I think this hotel is fabulous and fascinating. I have fallen in love with it.
The Good Hotel says, "We want to redefine the model of how business is done - combining doing business with doing good and quality."
We want to redefine the model of how business is done - combining doing business with doing good and quality.
They are local. They source their ingredients, materials, and labor locally. They upcycle and are committed to sustainability. This is good, but keep reading.
For every room that you book through their website, they donate 5 pounds per night to the organization Ninos de Guatemala. That's about $6.40 USD per night per room - not bad!
But keep reading. . .
3. Approximately 30% of their employees are (were) long-term unemployed locals. The Good Group finds these individuals, gives them hospitality training followed by on-the-job-training and a full-time position at the hotel with a full-time salary and continued support. After a certain number of months, they leave the program and work in the area and a new group starts.
And, it sounds like it is such a do-good concept that the experience would suffer, but it appears not. They have all-day dining in The Living Room, event/meeting space and a community work space. They feature London craft beers, a rooftop garden bar and four different types of rooms, most with a view or the River Thames. Free wi-fi, 24-hour concierge and free iPad use for guests. And, to make all of that even more special......every penny the hotel makes is reinvested.
Omni Hotels & Resorts - North America
Most of the large hotel chains have some sort of policy where they donate or volunteer within the communities where they have hotels. But the Say Goodnight to Hunger campaign at Omni Hotels & Resorts seems bigger and deeper than most. It launched almost a year ago: when a guest books room directly at OmniHotels.com, the company promises to feed a family of four - that's four meals.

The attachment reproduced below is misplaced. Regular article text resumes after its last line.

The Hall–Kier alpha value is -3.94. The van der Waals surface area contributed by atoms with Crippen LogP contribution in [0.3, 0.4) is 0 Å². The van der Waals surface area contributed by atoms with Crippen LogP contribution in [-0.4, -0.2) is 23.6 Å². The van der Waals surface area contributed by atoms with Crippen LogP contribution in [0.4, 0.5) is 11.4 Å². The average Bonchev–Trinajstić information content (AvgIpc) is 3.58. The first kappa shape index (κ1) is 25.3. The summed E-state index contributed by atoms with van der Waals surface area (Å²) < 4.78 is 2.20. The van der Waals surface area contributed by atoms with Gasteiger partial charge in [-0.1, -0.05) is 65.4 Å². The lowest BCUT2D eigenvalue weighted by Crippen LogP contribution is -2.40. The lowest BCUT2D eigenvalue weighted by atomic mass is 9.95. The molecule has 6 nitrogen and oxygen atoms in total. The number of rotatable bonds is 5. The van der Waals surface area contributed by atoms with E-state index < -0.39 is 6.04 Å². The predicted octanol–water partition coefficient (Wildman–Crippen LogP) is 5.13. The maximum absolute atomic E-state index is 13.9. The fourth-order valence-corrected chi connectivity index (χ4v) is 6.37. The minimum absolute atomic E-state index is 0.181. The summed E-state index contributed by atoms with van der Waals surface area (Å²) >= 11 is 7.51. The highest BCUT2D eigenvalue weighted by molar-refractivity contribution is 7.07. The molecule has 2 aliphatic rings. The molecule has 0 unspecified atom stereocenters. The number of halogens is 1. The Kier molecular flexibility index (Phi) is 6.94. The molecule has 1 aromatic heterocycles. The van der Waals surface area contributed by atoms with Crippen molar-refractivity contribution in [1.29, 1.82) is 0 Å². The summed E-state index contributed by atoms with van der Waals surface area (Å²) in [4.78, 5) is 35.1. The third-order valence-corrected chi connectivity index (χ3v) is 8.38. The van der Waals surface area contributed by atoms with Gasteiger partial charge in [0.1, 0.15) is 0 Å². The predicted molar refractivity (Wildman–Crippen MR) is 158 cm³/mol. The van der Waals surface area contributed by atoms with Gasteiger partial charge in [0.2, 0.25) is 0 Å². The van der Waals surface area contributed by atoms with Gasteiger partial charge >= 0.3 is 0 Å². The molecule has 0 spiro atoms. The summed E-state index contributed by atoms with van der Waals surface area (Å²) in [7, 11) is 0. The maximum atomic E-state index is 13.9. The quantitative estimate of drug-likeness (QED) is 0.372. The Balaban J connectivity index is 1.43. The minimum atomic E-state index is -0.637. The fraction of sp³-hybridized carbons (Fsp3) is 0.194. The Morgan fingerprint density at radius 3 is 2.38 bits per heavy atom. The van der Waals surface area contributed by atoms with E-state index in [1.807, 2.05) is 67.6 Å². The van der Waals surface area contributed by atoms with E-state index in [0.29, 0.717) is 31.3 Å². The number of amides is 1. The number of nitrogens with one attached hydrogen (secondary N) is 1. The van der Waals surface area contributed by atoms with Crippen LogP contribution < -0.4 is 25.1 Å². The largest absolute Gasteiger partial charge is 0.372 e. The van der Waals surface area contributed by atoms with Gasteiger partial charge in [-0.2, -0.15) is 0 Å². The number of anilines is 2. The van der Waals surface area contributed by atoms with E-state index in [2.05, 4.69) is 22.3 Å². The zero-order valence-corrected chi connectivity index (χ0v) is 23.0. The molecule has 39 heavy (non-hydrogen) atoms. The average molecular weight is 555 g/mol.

A family of four !
Omni works with Feeding America and obviously engages their employees to play a large part in the program, it really is impressive. Omni has over 60 properties across North America, so chances are you will find yourself in one of their cities. Also, I love the fact that the dollars/meals affect families in need in the 42 communities where Omni Hotels & Resorts operate.
I think perhaps what makes this program seem so special is the employee involvement. Now maybe these employees just do really well for the cameras, but I don't think so.
I also found this video which I thought was simply delightful.
These three companies obviously take great pride in their programs - as they should! What is interesting and perhaps the current trend is that they don't just give back, but they enable you the guest to be a part of giving back.
If you stay with one of these or any property that is proud of how they give back, I hope you have that feel-good feeling. If so, maybe take a minute and thank one of the employees - at the very least, I bet it will remind them to be proud to be part of an industry that serves.